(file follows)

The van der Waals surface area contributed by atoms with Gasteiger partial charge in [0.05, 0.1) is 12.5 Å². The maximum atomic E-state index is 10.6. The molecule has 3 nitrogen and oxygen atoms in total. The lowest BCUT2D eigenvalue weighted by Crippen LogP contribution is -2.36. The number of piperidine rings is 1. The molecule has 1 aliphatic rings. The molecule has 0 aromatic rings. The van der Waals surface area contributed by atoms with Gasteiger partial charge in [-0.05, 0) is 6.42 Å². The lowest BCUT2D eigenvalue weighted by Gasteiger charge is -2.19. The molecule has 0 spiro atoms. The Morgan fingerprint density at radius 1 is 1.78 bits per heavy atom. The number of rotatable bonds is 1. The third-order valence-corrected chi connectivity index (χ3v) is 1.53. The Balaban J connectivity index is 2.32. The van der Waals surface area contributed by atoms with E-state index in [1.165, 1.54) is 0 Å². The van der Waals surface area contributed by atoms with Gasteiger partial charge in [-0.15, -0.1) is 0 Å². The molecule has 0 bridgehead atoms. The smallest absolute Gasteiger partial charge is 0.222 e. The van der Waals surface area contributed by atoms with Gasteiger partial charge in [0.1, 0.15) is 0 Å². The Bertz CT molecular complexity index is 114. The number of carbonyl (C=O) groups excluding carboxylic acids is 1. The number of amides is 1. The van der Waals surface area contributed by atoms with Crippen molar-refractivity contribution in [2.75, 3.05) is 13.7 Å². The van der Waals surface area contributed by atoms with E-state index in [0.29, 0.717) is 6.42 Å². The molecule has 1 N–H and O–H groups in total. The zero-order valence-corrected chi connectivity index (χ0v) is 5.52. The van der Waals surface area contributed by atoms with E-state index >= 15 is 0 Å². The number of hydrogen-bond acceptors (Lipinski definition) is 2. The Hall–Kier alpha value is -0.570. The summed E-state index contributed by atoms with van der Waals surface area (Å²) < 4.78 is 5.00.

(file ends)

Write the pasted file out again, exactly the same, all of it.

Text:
The van der Waals surface area contributed by atoms with Gasteiger partial charge in [0.05, 0.1) is 12.5 Å². The maximum atomic E-state index is 10.6. The molecule has 3 nitrogen and oxygen atoms in total. The lowest BCUT2D eigenvalue weighted by Crippen LogP contribution is -2.36. The number of piperidine rings is 1. The molecule has 1 aliphatic rings. The molecule has 0 aromatic rings. The van der Waals surface area contributed by atoms with Gasteiger partial charge in [-0.05, 0) is 6.42 Å². The lowest BCUT2D eigenvalue weighted by Gasteiger charge is -2.19. The molecule has 0 spiro atoms. The Morgan fingerprint density at radius 1 is 1.78 bits per heavy atom. The number of rotatable bonds is 1. The third-order valence-corrected chi connectivity index (χ3v) is 1.53. The Balaban J connectivity index is 2.32. The van der Waals surface area contributed by atoms with E-state index in [1.165, 1.54) is 0 Å². The van der Waals surface area contributed by atoms with Gasteiger partial charge in [-0.15, -0.1) is 0 Å². The molecule has 0 bridgehead atoms. The smallest absolute Gasteiger partial charge is 0.222 e. The van der Waals surface area contributed by atoms with Gasteiger partial charge in [0.1, 0.15) is 0 Å². The Bertz CT molecular complexity index is 114. The number of carbonyl (C=O) groups excluding carboxylic acids is 1. The number of amides is 1. The van der Waals surface area contributed by atoms with Crippen molar-refractivity contribution in [2.75, 3.05) is 13.7 Å². The van der Waals surface area contributed by atoms with E-state index in [0.29, 0.717) is 6.42 Å². The molecule has 1 N–H and O–H groups in total. The zero-order valence-corrected chi connectivity index (χ0v) is 5.52. The van der Waals surface area contributed by atoms with E-state index >= 15 is 0 Å². The number of hydrogen-bond acceptors (Lipinski definition) is 2. The Hall–Kier alpha value is -0.570. The summed E-state index contributed by atoms with van der Waals surface area (Å²) < 4.78 is 5.00.